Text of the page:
Self-Service Banner was launched on March 18, replacing the outdated OWLnet system.
After four years of development and testing, Computer Services launched Self-Service Banner March 18, replacing the OWLnet system. Now, with course registration for Summer 2011 and Fall 2011 underway, students are getting a chance to test the new system.
“I didn’t get kicked out,” Scott Simpson, a freshman architecture major, said. Simpson is in the Honors program, which registers early.
Simpson said he was able to register for the Fall 2011 semester much easier than with OWLnet.
“It had all my course reference numbers there,” he said.
Unlike OWLnet, which was custom-developed by Temple in the 1990s, Banner’s largest draw is its ability to juggle multiple transactions by students, teachers, advisers and administrators.
Barbara Dolhansky, the associate vice president of Computer Services, said while OWLnet could only accommodate as many as 1,000 users at once, Banner is equipped to handle a much larger population.
SunGuard Higher Education, Banner’s manufacturer, designs programs for universities of all sizes, with about 1,300 schools in all.
Advanced features also help to boost the site’s approval ratings.
“It’s nice because you could choose specific times, professors [and] days that you want. It makes it a lot easier,” Danielle Salatti, a freshman social work student, said.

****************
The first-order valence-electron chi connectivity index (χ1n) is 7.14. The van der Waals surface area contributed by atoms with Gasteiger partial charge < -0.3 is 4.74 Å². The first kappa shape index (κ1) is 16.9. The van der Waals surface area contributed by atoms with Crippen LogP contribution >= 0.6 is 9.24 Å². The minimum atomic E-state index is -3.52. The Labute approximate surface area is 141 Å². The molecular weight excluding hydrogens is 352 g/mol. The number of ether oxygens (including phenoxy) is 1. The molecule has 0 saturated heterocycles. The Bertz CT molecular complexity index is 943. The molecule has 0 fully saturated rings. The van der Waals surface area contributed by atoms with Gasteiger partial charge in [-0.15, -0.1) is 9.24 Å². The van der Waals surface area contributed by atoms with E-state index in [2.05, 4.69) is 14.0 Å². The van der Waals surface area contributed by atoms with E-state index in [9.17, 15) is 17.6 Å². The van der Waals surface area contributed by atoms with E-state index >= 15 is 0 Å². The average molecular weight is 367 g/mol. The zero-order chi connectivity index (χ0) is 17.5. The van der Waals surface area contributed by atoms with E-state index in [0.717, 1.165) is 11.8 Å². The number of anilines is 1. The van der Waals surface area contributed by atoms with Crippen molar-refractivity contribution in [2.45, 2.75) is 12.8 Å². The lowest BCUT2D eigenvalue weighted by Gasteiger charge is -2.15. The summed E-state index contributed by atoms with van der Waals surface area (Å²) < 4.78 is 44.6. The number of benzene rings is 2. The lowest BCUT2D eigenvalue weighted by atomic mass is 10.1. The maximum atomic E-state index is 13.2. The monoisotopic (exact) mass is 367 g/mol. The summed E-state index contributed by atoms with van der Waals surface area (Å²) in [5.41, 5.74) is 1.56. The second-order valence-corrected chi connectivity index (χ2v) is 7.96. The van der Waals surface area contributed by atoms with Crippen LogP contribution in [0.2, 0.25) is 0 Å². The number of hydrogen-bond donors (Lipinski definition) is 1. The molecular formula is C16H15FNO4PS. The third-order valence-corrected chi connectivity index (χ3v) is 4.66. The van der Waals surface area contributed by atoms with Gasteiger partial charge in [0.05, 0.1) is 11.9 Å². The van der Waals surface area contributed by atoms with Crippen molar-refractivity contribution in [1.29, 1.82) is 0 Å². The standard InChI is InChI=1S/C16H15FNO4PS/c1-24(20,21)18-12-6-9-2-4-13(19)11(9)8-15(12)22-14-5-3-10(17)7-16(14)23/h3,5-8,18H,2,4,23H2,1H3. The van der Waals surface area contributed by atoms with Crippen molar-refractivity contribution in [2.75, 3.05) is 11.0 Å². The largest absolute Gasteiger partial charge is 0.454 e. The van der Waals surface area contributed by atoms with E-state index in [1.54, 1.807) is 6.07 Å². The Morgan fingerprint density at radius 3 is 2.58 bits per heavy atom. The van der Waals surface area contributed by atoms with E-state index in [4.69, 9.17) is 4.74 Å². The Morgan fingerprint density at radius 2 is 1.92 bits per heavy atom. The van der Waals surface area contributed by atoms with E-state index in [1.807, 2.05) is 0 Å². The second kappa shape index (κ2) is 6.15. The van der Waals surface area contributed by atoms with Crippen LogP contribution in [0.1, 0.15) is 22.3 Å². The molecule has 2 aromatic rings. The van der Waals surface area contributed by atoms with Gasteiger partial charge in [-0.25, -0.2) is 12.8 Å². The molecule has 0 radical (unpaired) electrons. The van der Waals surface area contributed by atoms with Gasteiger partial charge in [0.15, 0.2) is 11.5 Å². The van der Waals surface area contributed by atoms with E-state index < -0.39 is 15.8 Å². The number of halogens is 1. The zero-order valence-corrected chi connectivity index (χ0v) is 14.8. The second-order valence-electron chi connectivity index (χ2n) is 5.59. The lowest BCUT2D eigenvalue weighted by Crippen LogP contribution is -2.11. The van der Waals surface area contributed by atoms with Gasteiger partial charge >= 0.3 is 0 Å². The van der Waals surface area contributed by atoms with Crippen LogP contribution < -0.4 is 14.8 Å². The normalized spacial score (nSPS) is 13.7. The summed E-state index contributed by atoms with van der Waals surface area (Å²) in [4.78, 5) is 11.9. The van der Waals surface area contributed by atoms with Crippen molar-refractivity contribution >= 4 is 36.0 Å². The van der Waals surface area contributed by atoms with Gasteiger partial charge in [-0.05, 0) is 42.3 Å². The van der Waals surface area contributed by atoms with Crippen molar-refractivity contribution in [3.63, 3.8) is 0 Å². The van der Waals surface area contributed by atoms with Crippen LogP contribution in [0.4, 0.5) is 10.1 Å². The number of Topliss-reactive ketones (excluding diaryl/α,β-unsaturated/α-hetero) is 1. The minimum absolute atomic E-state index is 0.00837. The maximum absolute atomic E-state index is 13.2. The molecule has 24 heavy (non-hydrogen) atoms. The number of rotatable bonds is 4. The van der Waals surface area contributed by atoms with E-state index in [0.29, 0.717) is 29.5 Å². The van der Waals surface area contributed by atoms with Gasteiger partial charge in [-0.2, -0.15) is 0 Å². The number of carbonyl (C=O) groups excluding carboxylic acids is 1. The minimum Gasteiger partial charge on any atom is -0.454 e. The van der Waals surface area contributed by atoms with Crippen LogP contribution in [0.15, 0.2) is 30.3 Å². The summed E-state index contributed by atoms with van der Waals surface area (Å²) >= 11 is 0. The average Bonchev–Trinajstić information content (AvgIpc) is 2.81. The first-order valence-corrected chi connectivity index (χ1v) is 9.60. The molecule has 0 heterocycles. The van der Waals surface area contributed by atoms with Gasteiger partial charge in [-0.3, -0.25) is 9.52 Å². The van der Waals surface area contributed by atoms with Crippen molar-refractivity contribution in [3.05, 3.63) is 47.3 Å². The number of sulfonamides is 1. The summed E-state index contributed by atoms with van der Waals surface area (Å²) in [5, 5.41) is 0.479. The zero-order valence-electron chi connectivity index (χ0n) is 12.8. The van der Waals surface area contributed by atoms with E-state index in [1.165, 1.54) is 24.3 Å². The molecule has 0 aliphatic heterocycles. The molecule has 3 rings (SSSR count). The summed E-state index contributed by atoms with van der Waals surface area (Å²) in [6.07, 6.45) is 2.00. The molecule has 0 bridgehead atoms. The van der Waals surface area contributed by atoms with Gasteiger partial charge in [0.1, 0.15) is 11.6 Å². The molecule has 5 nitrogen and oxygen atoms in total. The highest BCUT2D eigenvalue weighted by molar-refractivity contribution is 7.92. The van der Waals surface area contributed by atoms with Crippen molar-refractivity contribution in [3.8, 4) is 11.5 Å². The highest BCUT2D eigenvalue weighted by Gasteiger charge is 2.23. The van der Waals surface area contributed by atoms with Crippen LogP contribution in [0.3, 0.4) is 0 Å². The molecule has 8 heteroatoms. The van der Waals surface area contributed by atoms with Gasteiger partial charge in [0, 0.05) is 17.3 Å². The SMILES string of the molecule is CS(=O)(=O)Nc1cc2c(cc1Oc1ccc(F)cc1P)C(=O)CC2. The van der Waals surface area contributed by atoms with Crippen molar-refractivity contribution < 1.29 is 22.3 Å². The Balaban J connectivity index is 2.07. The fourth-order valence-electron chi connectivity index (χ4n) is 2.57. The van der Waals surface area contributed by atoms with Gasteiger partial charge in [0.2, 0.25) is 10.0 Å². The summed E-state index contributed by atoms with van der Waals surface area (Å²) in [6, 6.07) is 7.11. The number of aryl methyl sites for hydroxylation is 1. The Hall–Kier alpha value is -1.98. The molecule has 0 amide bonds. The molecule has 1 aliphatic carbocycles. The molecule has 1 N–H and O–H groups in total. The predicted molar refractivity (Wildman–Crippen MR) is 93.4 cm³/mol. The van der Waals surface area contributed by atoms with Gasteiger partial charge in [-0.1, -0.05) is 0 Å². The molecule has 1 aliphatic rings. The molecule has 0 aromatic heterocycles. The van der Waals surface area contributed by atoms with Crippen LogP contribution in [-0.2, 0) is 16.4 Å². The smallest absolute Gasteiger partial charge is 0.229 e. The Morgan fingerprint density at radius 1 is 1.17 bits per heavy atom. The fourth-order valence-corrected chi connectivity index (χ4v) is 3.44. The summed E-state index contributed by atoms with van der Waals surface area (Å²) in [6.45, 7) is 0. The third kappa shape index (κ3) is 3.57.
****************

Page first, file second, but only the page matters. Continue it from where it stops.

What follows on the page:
The Help Desk and Tech Support offices received 57 calls about Banner during the week of March 28, an unusually low number, James Papacostas, the executive director for client services, said.
“It’s easier to search for classes. Whatever classes you want, like [general education] classes,” freshman university studies major Kalen Myers said. “You just search for them, and they’re right there.”
An important change in Banner is students’ ability to search through multiple pages and submit course registration numbers in one sitting.
“You can view all your CRNs all at once, so you don’t have to click the back button,” said Adam Metz, a freshman education major.
Metz registered for summer and fall courses.
Dolhansky said the OWLnet technology was not originally designed for the “back” button.
Some are still hesitant after being guided into the university on OWLnet, like senior kinesiology major Katelyn Cody.
“I was really stressing. I asked someone and they texted me through it,” Cody said. “But there’re some good points about it. Searching is very easy.”
Some advisers have welcomed the change for its unifying design.
Matthew Campbell, an advising director in the College of Science and Technology, said academic advisers now use Banner making it easier to help students register for classes.
Advisers did not use OWLnet, but rather OWLink, which previously made it difficult to “walk students through the system.”
Campbell also said that because students can now view holds on their classes, they can address the problem without first scheduling a meeting with an adviser.
OWLnet will remain online until September. All Spring 2011 grades and financial aid processing will still be available on the system until that time.
To understand the transition, click the Student Tools tab in TUportal and view the video tutorial and “OWLnet to SSB transition map.”
Amelia Brust can be reached at email@example.com.